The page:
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What you need to know for 01/24/2018

Great Danes lacking identity

Great Danes lacking identity

Don’t look now, but it is already 20 games into the season, and the University at Albany men’s baske

Don’t look now, but it is already 20 games into the season, and the University at Albany men’s basketball team still doesn’t have an identity.

That could be a big problem, especially since the Great Danes face the top two teams in the America East Conference — Stony Brook (tonight at 7) and Vermont (Saturday at 7:30 in the annual Big Purple Growl) — in key back-to-back home games this week.

In past campaigns, the Danes were known for their tough defense. Other seasons, they were known for their perimeter shooting, their depth, their rebounding prowess or their strength inside.

So far, the 2013-14 Danes appear to be confused. One night, they dig down deep and play solid defense. The next night, they pour in shot after shot from beyond the arc.

Even their one calling card that they could depend on game after game — their free-throw shooting — has let them down lately.

They were nearly defeated by Binghamton last week when they shot only 15-for-27 from the charity stripe, and then they lost at New Hampshire when they converted a season-low 3-for-9 from the line in the second half.

“Establishing our identity is one of the things we have been talking about,” said UAlbany head coach Will Brown. “Every year is different, and every team is different. Every team needs its own identity, but there is nothing we can hang our hat on this year. We’re not really known for any one thing. We seem to be on a roller coaster.”

“I don’t think we have an identity at all,” said 6-foot-4 sophomore guard Peter Hooley. “We’ve definitely struggled this year with that, but I think it’s getting better. We had a player meeting Saturday, and we’ve all agreed to step it up. We’ve been banging each other around in practice all week. Now, we’ve got to bang on somebody else.”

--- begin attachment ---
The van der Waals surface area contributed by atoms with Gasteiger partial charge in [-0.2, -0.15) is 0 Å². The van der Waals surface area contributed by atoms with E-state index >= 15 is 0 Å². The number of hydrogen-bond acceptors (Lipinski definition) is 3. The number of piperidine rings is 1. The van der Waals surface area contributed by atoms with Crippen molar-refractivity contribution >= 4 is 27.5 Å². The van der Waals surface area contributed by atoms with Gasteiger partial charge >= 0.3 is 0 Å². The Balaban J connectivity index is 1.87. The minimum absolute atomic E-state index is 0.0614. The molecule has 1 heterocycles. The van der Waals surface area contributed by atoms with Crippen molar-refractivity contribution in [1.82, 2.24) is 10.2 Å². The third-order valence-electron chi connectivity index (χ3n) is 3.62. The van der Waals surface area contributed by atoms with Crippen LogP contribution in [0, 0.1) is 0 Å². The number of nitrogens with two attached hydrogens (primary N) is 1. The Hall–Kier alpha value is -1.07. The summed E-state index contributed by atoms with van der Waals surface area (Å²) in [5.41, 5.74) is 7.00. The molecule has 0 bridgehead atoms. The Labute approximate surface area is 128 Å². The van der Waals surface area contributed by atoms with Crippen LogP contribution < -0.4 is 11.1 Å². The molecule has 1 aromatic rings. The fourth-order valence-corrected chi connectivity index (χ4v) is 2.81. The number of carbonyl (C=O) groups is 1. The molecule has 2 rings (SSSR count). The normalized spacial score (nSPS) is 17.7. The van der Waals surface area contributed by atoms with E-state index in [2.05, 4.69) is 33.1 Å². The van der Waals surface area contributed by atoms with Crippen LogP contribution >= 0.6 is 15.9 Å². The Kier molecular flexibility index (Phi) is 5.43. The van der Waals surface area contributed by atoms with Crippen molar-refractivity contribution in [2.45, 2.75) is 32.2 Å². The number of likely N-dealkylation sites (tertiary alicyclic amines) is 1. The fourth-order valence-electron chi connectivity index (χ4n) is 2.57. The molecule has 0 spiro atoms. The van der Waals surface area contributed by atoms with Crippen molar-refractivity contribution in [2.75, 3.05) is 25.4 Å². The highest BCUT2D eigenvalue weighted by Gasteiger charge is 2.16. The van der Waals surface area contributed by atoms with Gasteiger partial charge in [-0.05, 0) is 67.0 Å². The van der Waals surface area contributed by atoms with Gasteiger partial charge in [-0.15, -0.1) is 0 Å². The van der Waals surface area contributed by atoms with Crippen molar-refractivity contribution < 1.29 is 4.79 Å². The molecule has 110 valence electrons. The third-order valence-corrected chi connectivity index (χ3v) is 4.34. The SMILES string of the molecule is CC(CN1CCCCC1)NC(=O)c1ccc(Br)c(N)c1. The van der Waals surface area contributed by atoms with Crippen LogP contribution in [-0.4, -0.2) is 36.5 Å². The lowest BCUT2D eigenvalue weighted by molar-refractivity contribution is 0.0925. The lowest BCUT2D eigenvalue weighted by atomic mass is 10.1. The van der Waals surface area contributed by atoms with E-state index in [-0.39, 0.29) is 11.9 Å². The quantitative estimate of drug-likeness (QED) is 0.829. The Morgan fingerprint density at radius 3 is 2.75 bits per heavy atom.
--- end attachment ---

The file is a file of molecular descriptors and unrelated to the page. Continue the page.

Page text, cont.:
Brown said this year’s group doesn’t have a “refuse to lose” attitude, and part of that is a lack of a strong leader.

“We’re reacting too much, and we’re back on our heels,” he said. “We are letting other teams dictate to us how the game is played.”

For most of the season, the Great Danes were ranked among the top teams in the nation in free-throw shooting and were above 77 percent. They’ve slipped to 75 percent after their recent difficulties.

“Free-throw shooting is a rare part of the game, because so much of it is mental,” Brown said. “They are free points. In two of our games [at UMass-Lowell and at UNH], we lost games I think we should have won because we didn’t make our free throws. You are always finding a way to score easy points, and making free throws or scoring off offensive rebounds are two of those ways. You can’t afford to waste those opportunities.”

Hooley (14.8 ppg) and junior forward Sam Rowley (11.7 ppg), a fellow Australian, continue to lead UAlbany in scoring, but Rowley has struggled recently, especially from the line, because of a wrist injury. Senior point guard DJ Evans (11.6 ppg) and senior swingman Gary Johnson (10.0 ppg) also score in double figures, while 6-10 senior center John Puk (6.5 ppg, 4.5 rpg) rounds out the starting lineup.

Stony Brook (7-0, 15-6), one of UAlbany’s oldest rivals, has won seven out of the last eight meetings with the Great Danes, who pulled an upset of the top-seeded Seawolves in last season’s conference tournament semifinals.

The Seawolves return four starters from last year’s squad — Anthony Jackson, Jameel Warney, Dave Coley and Carson Puriefoy — and all four are averaging in double figures. Warney ranks second in the conference in scoring (15.4 ppg) and rebounding (8.7 rpg), while Coley is producing 15.3 ppg in league games.

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